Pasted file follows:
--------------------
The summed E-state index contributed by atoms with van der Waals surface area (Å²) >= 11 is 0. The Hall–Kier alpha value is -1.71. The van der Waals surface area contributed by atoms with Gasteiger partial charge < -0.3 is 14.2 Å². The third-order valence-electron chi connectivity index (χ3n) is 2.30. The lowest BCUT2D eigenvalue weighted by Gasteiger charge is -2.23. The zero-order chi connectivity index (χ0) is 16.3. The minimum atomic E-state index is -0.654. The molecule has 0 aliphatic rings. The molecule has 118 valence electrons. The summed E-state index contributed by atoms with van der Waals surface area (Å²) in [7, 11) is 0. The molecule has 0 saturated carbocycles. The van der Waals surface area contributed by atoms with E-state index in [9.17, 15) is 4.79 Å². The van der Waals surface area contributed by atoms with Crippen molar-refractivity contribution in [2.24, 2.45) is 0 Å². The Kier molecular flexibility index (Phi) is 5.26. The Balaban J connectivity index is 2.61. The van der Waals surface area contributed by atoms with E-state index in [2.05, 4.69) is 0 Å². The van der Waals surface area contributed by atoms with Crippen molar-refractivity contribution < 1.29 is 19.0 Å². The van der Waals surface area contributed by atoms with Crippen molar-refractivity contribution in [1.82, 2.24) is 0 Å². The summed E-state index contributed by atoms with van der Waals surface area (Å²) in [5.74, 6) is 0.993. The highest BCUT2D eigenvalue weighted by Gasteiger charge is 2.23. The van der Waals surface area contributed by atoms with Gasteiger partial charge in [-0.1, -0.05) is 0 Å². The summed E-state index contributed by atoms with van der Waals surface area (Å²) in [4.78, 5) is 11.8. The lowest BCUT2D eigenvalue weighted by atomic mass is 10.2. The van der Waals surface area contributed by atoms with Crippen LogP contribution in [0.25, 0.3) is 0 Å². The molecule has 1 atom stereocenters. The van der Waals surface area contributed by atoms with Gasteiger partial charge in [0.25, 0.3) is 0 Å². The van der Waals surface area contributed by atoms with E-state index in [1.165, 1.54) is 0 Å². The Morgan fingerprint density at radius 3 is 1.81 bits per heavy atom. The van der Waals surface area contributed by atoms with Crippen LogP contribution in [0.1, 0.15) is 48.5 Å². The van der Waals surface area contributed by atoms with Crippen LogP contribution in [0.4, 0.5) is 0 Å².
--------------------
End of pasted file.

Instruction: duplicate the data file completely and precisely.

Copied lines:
The summed E-state index contributed by atoms with van der Waals surface area (Å²) >= 11 is 0. The Hall–Kier alpha value is -1.71. The van der Waals surface area contributed by atoms with Gasteiger partial charge < -0.3 is 14.2 Å². The third-order valence-electron chi connectivity index (χ3n) is 2.30. The lowest BCUT2D eigenvalue weighted by Gasteiger charge is -2.23. The zero-order chi connectivity index (χ0) is 16.3. The minimum atomic E-state index is -0.654. The molecule has 0 aliphatic rings. The molecule has 118 valence electrons. The summed E-state index contributed by atoms with van der Waals surface area (Å²) in [7, 11) is 0. The molecule has 0 saturated carbocycles. The van der Waals surface area contributed by atoms with E-state index in [9.17, 15) is 4.79 Å². The van der Waals surface area contributed by atoms with Crippen molar-refractivity contribution in [2.24, 2.45) is 0 Å². The Kier molecular flexibility index (Phi) is 5.26. The Balaban J connectivity index is 2.61. The van der Waals surface area contributed by atoms with E-state index in [2.05, 4.69) is 0 Å². The van der Waals surface area contributed by atoms with Crippen molar-refractivity contribution < 1.29 is 19.0 Å². The van der Waals surface area contributed by atoms with Crippen molar-refractivity contribution in [1.82, 2.24) is 0 Å². The summed E-state index contributed by atoms with van der Waals surface area (Å²) in [5.74, 6) is 0.993. The highest BCUT2D eigenvalue weighted by Gasteiger charge is 2.23. The van der Waals surface area contributed by atoms with Gasteiger partial charge in [-0.1, -0.05) is 0 Å². The summed E-state index contributed by atoms with van der Waals surface area (Å²) in [4.78, 5) is 11.8. The lowest BCUT2D eigenvalue weighted by atomic mass is 10.2. The van der Waals surface area contributed by atoms with Crippen LogP contribution in [0.25, 0.3) is 0 Å². The molecule has 1 atom stereocenters. The van der Waals surface area contributed by atoms with Gasteiger partial charge in [0.25, 0.3) is 0 Å². The van der Waals surface area contributed by atoms with E-state index in [1.165, 1.54) is 0 Å². The Morgan fingerprint density at radius 3 is 1.81 bits per heavy atom. The van der Waals surface area contributed by atoms with Crippen LogP contribution in [0.1, 0.15) is 48.5 Å². The van der Waals surface area contributed by atoms with Crippen LogP contribution in [0.4, 0.5) is 0 Å².